Scientists have invented a language decoder that can translate a person’s thoughts into text using an artificial intelligence (AI) transformer similar to ChatGPT, a new study has said. The breakthrough marks the first time that continuous language has been non-invasively reconstructed from human brain activities, which are read through a functional magnetic resonance imaging (fMRI) machine, according to a report in Vice.com.
The report said that the decoder interpreted the gist of stories that human subjects watched or listened to, or even imagined, using fMRI brain patterns. The report said this is an achievement that essentially allows it to read peoples’ minds with unprecedented efficacy.
While this technology is still in its early stages, scientists hope it might one day help people with neurological conditions that affect speech to clearly communicate with the outside world.
However, the team that made the decoder also warned that brain-reading platforms could eventually have nefarious applications, including as a means of surveillance for governments and employers. Though the researchers emphasized that their decoder requires the cooperation of human subjects to work, they argued that “brain–computer interfaces should respect mental privacy,” according to a study published on Monday in Nature Neuroscience.
“Currently, language-decoding is done using implanted devices that require neurosurgery, and our study is the first to decode continuous language, meaning more than full words or sentences, from non-invasive brain recordings, which we collect using functional MRI,” said Jerry Tang, a graduate student in computer science at the University of Texas at Austin who led the study, in a press briefing held last Thursday.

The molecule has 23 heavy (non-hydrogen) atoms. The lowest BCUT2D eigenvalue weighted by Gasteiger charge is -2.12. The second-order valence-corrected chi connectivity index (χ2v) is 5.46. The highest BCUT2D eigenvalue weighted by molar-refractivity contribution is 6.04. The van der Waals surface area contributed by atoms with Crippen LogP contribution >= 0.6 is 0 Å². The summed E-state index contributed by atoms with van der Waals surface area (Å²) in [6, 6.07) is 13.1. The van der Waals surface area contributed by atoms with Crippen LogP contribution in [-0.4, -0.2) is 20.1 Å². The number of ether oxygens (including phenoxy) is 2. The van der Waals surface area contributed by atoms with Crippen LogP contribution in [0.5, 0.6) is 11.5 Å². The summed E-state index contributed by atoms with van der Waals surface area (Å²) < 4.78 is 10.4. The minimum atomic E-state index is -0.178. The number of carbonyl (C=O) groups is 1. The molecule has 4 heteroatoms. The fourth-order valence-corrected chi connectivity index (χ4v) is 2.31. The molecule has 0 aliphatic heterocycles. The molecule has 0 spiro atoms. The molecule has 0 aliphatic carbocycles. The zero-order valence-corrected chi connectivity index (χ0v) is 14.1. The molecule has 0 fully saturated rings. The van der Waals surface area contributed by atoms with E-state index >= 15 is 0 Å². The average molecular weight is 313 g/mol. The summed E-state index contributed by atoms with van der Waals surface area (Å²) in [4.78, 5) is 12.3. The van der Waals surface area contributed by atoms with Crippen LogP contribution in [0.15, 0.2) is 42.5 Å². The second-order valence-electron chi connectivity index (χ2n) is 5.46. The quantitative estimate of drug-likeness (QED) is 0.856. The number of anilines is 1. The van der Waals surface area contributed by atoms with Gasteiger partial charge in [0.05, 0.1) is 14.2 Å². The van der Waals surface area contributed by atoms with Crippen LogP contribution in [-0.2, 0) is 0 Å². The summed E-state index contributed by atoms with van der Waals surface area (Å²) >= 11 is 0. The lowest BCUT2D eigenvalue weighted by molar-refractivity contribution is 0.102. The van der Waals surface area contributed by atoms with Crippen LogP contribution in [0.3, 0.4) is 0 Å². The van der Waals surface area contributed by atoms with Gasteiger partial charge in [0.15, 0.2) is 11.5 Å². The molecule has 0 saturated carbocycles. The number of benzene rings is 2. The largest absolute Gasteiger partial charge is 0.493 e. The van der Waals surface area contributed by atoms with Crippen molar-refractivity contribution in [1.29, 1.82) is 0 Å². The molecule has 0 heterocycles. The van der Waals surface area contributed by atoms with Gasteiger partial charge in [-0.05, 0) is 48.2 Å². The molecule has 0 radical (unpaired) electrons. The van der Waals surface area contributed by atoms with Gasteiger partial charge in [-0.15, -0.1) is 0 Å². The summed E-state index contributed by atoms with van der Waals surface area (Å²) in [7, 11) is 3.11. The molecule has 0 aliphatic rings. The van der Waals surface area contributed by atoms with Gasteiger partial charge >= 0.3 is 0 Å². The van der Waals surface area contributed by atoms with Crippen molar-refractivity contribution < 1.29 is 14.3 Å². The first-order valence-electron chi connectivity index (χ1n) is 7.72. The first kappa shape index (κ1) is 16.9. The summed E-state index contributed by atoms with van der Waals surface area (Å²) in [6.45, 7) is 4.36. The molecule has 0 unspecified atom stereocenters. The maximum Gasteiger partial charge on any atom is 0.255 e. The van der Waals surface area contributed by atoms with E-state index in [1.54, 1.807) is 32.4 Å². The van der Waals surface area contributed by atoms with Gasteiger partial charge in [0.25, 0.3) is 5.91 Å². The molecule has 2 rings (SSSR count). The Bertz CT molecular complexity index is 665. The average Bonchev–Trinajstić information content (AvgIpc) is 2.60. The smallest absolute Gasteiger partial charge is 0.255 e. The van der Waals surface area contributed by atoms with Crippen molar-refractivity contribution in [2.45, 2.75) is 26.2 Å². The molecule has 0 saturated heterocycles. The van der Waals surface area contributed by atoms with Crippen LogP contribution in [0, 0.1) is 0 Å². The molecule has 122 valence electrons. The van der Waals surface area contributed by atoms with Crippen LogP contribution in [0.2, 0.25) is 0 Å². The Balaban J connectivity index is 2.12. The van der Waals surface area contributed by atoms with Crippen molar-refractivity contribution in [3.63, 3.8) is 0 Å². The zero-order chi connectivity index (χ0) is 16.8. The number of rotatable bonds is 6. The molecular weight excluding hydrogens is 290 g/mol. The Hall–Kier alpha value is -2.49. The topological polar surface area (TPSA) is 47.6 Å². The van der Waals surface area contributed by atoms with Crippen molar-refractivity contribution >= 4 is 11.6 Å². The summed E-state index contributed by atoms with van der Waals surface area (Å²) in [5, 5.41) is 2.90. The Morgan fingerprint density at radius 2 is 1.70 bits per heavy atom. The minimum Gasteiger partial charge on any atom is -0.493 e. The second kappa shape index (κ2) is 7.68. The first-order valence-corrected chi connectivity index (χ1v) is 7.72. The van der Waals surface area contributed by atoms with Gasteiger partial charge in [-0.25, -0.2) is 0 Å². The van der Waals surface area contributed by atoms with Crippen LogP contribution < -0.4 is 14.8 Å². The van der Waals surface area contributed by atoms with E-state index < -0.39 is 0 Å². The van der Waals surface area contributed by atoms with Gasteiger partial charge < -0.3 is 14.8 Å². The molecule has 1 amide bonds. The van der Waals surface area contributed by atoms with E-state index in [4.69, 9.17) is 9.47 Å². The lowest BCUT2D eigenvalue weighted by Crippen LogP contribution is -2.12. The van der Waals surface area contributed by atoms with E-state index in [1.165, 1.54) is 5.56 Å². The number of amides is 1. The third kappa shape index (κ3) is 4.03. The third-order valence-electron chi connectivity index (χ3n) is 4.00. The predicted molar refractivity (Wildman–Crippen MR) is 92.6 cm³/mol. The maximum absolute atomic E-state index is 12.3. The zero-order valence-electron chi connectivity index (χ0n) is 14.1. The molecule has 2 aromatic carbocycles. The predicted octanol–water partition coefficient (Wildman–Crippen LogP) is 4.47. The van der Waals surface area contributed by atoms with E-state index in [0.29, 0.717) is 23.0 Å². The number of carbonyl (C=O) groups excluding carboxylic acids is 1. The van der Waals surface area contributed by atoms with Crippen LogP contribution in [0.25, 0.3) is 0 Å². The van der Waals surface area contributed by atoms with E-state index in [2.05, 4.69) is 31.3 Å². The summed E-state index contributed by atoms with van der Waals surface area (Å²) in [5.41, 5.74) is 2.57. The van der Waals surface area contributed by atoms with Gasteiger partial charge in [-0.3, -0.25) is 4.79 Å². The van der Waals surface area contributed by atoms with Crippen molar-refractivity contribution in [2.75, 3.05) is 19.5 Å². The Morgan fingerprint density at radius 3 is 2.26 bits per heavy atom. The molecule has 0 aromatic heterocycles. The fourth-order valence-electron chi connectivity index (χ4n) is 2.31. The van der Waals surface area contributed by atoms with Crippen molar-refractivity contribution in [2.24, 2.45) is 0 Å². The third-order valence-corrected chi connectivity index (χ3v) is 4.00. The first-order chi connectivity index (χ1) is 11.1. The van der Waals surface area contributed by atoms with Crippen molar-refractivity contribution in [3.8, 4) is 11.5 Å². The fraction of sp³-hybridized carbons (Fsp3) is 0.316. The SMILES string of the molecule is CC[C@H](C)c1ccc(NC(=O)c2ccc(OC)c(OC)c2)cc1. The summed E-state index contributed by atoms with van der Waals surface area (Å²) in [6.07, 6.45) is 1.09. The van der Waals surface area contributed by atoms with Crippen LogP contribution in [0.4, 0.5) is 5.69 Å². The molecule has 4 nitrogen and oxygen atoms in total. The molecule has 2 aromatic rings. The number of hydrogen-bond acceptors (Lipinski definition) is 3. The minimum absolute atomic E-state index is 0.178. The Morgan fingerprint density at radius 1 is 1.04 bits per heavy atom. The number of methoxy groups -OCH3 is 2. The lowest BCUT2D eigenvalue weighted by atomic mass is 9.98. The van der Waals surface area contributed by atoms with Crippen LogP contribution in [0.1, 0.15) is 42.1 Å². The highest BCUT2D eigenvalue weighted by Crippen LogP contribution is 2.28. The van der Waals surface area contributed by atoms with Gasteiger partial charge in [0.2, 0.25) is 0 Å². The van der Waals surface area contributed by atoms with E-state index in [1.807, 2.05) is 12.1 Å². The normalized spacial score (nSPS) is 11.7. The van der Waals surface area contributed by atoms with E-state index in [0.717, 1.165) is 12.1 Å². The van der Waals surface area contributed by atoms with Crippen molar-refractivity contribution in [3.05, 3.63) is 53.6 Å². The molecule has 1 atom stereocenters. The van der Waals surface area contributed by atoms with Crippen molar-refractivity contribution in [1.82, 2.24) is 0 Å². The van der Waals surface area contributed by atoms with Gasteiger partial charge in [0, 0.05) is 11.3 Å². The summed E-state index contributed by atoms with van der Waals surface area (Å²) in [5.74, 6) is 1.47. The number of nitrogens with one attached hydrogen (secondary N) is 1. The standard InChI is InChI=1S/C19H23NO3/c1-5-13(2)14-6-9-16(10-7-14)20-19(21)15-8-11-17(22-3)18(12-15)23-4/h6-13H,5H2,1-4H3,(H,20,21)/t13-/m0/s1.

The novel approach allowed the team to push the limits of mind-reading technologies by seeing if the decoder could translate the thoughts of the participants as they watched silent movies, or just imagined stories in their heads. In both cases, the decoder was able to decipher what the participants were seeing, in the case of the movies, and what subjects were thinking as they played out brief stories in their imaginations.
The decoder produced more accurate results during the tests with audio recordings, compared to the imagined speech, but it was still able to glean some basic details of unspoken thoughts from the brain activity. For instance, when a subject envisioned the sentence “went on a dirt road through a field of wheat and over a stream and by some log buildings,” the decoder produced text that said “he had to walk across a bridge to the other side and a very large building in the distance.”
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